If you answered "yes" to any of these questions, you might be an artist!
Seeing things differently can come naturally, but can also be learned or refined with practice - and sometimes with training. It happens when you shift" into the right side of your brain and observe with that creative half of the brain. We discussed a book written about how to use this skill to enhance your artistic ability here: Learning To Draw On The Right Side of the Brain.
Now I would like to cover why this is important to you. I have cultivated these skills through the years because they make my work easier when I take pencil or brush to canvas - or whatever. "Seeing" differently removes the confusion that often happens when you look at something you want to draw or paint and don't know where to start the sketch.
When you look at any object, you can begin to see the shapes that make it up. Sometimes it is easy. A grain silo is obviously a cylinder topped by a cone. But more complicated shapes require further breaking down of the component shapes.
A dog has many sections, but you can begin by seeing the main part of the body as an oval, each section of the legs as slender rectangles, the main part of the head as another oval with a rectangle attached (the muzzle). Unless you have a pug! Then you just add a button to the front of the head! LOL!!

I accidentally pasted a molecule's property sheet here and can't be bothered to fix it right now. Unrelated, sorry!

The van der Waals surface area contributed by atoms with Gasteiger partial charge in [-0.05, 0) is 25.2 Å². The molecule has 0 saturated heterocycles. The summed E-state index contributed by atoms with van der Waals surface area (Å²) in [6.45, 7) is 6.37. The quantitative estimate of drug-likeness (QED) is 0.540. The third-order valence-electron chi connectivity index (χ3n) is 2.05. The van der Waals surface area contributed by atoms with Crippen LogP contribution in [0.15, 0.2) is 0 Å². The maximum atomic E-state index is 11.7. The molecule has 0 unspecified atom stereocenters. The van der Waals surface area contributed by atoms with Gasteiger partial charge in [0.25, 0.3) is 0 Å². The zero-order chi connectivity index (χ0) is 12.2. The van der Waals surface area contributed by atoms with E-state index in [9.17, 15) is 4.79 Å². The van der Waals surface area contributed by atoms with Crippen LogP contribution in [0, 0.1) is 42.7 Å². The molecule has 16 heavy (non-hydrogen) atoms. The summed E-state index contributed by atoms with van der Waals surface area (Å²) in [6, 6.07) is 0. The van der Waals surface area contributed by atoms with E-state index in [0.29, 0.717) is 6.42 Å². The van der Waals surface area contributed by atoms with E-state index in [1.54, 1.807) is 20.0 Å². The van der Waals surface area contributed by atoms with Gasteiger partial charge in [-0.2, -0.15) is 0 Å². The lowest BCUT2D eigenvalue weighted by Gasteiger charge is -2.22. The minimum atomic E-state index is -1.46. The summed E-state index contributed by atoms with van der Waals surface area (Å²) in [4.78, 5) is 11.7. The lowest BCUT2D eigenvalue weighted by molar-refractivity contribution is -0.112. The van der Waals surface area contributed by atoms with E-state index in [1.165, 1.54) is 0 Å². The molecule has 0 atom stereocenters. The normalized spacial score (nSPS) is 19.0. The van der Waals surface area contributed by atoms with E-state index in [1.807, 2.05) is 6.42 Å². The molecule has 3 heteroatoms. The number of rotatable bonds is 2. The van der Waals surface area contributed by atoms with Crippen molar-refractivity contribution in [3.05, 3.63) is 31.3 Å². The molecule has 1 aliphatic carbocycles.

You will have to place the shapes in the proper locations, then smooth between the basic shapes with connecting lines, usually gentle curves. Almost any object, living or inanimate can be put together this way. Practice it. Force yourself to look beyond the obvious. Stop what you are doing, get quiet and just look for a few seconds. You can do it.
To sum it up, you can learn to make your life easier by cultivating the are of "seeing" differently. Relax ... enjoy... that's the point and the beauty of art anyway.
There are three links below to books that will help you to begin to learn to do the drawings that will help your artwork to progress.
Please stop by our forum to see what other artists are talking about and to ask your own questions. The link is at the bottom of this article
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